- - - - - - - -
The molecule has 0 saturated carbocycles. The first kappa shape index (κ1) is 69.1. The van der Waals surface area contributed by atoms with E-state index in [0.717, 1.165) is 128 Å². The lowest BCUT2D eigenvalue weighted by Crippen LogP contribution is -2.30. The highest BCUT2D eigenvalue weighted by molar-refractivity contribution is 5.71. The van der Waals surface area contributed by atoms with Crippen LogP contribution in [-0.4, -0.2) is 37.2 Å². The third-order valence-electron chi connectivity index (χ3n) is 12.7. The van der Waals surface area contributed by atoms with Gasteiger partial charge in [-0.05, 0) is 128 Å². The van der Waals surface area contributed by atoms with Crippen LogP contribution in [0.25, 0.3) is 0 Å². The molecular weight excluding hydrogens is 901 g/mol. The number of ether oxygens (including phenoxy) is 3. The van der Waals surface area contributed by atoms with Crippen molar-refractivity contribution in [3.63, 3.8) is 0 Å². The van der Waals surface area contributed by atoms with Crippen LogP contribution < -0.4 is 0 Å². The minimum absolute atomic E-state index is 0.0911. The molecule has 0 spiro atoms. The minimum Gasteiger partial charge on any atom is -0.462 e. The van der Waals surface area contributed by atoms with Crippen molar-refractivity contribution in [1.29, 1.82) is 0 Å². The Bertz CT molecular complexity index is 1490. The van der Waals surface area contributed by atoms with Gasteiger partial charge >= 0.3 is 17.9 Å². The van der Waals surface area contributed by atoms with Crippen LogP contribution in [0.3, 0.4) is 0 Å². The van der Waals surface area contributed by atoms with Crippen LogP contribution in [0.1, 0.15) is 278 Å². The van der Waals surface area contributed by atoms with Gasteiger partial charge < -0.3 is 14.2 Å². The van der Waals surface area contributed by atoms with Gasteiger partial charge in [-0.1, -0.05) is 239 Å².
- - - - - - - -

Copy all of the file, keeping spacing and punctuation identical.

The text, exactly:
The molecule has 0 saturated carbocycles. The first kappa shape index (κ1) is 69.1. The van der Waals surface area contributed by atoms with E-state index in [0.717, 1.165) is 128 Å². The lowest BCUT2D eigenvalue weighted by Crippen LogP contribution is -2.30. The highest BCUT2D eigenvalue weighted by molar-refractivity contribution is 5.71. The van der Waals surface area contributed by atoms with Crippen LogP contribution in [-0.4, -0.2) is 37.2 Å². The third-order valence-electron chi connectivity index (χ3n) is 12.7. The van der Waals surface area contributed by atoms with Gasteiger partial charge in [-0.05, 0) is 128 Å². The van der Waals surface area contributed by atoms with Crippen LogP contribution in [0.25, 0.3) is 0 Å². The molecular weight excluding hydrogens is 901 g/mol. The number of ether oxygens (including phenoxy) is 3. The van der Waals surface area contributed by atoms with Crippen molar-refractivity contribution in [3.63, 3.8) is 0 Å². The van der Waals surface area contributed by atoms with Crippen LogP contribution < -0.4 is 0 Å². The minimum absolute atomic E-state index is 0.0911. The molecule has 0 spiro atoms. The minimum Gasteiger partial charge on any atom is -0.462 e. The van der Waals surface area contributed by atoms with Crippen molar-refractivity contribution in [1.29, 1.82) is 0 Å². The Bertz CT molecular complexity index is 1490. The van der Waals surface area contributed by atoms with Gasteiger partial charge >= 0.3 is 17.9 Å². The van der Waals surface area contributed by atoms with Crippen LogP contribution in [0.3, 0.4) is 0 Å². The van der Waals surface area contributed by atoms with Crippen LogP contribution in [0.1, 0.15) is 278 Å². The van der Waals surface area contributed by atoms with Gasteiger partial charge < -0.3 is 14.2 Å². The van der Waals surface area contributed by atoms with Gasteiger partial charge in [-0.1, -0.05) is 239 Å².